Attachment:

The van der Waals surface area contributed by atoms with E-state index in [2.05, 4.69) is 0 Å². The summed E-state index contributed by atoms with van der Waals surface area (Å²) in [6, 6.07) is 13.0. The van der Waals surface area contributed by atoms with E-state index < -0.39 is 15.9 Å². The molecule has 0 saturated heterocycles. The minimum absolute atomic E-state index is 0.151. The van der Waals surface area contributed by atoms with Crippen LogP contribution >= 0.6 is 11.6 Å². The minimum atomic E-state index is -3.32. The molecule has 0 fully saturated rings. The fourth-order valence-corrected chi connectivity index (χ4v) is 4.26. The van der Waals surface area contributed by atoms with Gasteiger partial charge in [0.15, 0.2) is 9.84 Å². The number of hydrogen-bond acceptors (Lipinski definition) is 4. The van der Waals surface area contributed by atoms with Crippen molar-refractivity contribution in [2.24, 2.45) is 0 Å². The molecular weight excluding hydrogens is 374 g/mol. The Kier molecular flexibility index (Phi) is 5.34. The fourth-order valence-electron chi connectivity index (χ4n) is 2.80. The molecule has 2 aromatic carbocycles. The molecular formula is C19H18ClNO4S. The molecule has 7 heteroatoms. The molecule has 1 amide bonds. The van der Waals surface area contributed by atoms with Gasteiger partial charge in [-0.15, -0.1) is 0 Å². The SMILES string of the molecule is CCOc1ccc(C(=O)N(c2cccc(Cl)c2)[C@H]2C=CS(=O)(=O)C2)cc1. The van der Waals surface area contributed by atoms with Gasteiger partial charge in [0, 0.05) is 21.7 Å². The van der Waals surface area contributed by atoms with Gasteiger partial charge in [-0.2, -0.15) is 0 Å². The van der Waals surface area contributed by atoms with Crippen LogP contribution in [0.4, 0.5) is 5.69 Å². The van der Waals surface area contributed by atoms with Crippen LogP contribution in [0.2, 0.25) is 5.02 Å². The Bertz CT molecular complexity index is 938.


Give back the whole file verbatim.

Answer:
The van der Waals surface area contributed by atoms with E-state index in [2.05, 4.69) is 0 Å². The summed E-state index contributed by atoms with van der Waals surface area (Å²) in [6, 6.07) is 13.0. The van der Waals surface area contributed by atoms with E-state index < -0.39 is 15.9 Å². The molecule has 0 saturated heterocycles. The minimum absolute atomic E-state index is 0.151. The van der Waals surface area contributed by atoms with Crippen LogP contribution >= 0.6 is 11.6 Å². The minimum atomic E-state index is -3.32. The molecule has 0 fully saturated rings. The fourth-order valence-corrected chi connectivity index (χ4v) is 4.26. The van der Waals surface area contributed by atoms with Gasteiger partial charge in [0.15, 0.2) is 9.84 Å². The number of hydrogen-bond acceptors (Lipinski definition) is 4. The van der Waals surface area contributed by atoms with Crippen molar-refractivity contribution in [2.24, 2.45) is 0 Å². The molecular weight excluding hydrogens is 374 g/mol. The Kier molecular flexibility index (Phi) is 5.34. The fourth-order valence-electron chi connectivity index (χ4n) is 2.80. The molecule has 2 aromatic carbocycles. The molecular formula is C19H18ClNO4S. The molecule has 7 heteroatoms. The molecule has 1 amide bonds. The van der Waals surface area contributed by atoms with Gasteiger partial charge in [-0.15, -0.1) is 0 Å². The SMILES string of the molecule is CCOc1ccc(C(=O)N(c2cccc(Cl)c2)[C@H]2C=CS(=O)(=O)C2)cc1. The van der Waals surface area contributed by atoms with Gasteiger partial charge in [0, 0.05) is 21.7 Å². The van der Waals surface area contributed by atoms with Gasteiger partial charge in [-0.2, -0.15) is 0 Å². The van der Waals surface area contributed by atoms with Crippen LogP contribution in [0.4, 0.5) is 5.69 Å². The van der Waals surface area contributed by atoms with Crippen LogP contribution in [0.2, 0.25) is 5.02 Å². The Bertz CT molecular complexity index is 938.